Hip-hop legend Doug E. Fresh (born Douglas Davis) is suing his Harlem neighbor over a stalled construction project near his home.

Fresh is suing his neighbor as well as contractors at Oz Bosph Construction, Structureline Inc., for $4 million in damages, alleging the work they did endangered his historic Harlem brownstone, per New York Daily News.

Via Page Six:

Fresh says in his Manhattan suit that the now-halted building project at 249 W. 131st St. has caused major problems to the adjacent brownstone at 251 W. 131st St., which he used to own.

He now lives at 259 W. 131st St. but is suing on behalf of 251’s late owner, Arlene Davis. Fresh is the executor of her estate. It’s not clear what the rapper’s relationship with Davis was.

In the lawsuit filed Monday in state Supreme Court, Fresh claims the property owner and four contractors are responsible for messy work that led to a rodent infestation, water seepage and the “compromised structural integrity” of his building.

“The compromised structural integrity of [Fresh’s building] is evidenced by an apparent and significant shift of [its] structural integrity,” the suit states.

Contractors reportedly left the 249 building without a rear wall, which weakened the entire structure, causing a crack to form along the top-to-bottom wall that has now “allowed water to infiltrate the wall system … seep into the soil and foundation of the adjoining premises, compromise the structural integrity of the adjoining premises, and cause damage,” the court papers say.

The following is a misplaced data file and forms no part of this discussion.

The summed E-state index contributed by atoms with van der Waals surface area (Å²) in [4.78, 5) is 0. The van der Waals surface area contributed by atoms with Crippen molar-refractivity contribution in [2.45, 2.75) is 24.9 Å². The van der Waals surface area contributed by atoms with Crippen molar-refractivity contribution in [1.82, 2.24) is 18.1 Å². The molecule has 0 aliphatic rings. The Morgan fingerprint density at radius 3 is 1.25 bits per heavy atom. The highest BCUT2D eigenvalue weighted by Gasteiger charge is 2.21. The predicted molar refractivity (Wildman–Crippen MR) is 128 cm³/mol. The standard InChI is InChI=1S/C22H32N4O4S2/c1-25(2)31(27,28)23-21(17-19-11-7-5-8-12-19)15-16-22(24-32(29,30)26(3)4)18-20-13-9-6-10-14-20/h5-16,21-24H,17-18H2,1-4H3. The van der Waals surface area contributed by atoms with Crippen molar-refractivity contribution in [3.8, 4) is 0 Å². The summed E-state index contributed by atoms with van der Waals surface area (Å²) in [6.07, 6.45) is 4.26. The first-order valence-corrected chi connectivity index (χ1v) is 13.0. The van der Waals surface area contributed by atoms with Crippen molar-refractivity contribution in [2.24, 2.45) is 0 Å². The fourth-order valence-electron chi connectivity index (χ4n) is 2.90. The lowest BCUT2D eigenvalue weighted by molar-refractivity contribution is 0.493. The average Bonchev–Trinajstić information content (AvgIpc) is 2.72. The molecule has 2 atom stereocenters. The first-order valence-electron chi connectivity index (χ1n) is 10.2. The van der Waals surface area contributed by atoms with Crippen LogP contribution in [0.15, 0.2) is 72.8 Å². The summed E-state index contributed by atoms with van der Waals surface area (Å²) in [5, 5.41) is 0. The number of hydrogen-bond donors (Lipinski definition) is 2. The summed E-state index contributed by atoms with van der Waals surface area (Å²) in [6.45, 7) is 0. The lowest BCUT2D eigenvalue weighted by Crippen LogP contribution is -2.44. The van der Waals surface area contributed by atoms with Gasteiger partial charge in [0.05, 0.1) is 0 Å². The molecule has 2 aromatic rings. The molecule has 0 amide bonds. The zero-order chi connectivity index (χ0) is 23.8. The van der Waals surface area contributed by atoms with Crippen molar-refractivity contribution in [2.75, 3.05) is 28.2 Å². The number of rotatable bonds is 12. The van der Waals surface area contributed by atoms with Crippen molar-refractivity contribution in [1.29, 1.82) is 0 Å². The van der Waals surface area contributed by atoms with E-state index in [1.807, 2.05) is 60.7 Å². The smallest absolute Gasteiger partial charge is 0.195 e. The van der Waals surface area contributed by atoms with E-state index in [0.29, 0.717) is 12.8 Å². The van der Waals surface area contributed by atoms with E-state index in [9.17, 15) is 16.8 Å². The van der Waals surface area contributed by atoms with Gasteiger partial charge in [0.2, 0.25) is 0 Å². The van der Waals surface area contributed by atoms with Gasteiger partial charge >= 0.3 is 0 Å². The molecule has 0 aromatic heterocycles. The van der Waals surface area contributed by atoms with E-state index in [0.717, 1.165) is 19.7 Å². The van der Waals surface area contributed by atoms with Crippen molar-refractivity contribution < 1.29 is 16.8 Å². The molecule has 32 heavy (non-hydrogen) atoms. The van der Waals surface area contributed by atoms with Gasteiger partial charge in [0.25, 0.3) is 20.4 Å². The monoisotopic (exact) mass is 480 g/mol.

The suit also claims “rodents infested and nested” in debris left behind in the construction, which caused a “constant rodent infestation” in 251.

Fresh accuses the owner and contractors of negligence, trespass and having created a private nuisance, the report states.

Architect Anthony Cucich — who is named as one of the defendants — told The Post, “I was involved only on the design of the job. The problem is the contractor didn’t follow the plan. He started taking down the building without shoring it up,” he explained.

“Then [the DOB] stopped the job, and since then, it’s been a struggle going on and off,” Cucich said. He blamed  the Brooklyn-based contracting company of taking the building “down without any permission and without following the plan.”

“The contractor that the building owner hired was negligent,” he said. “The rear wall should have been taken down at the end.”

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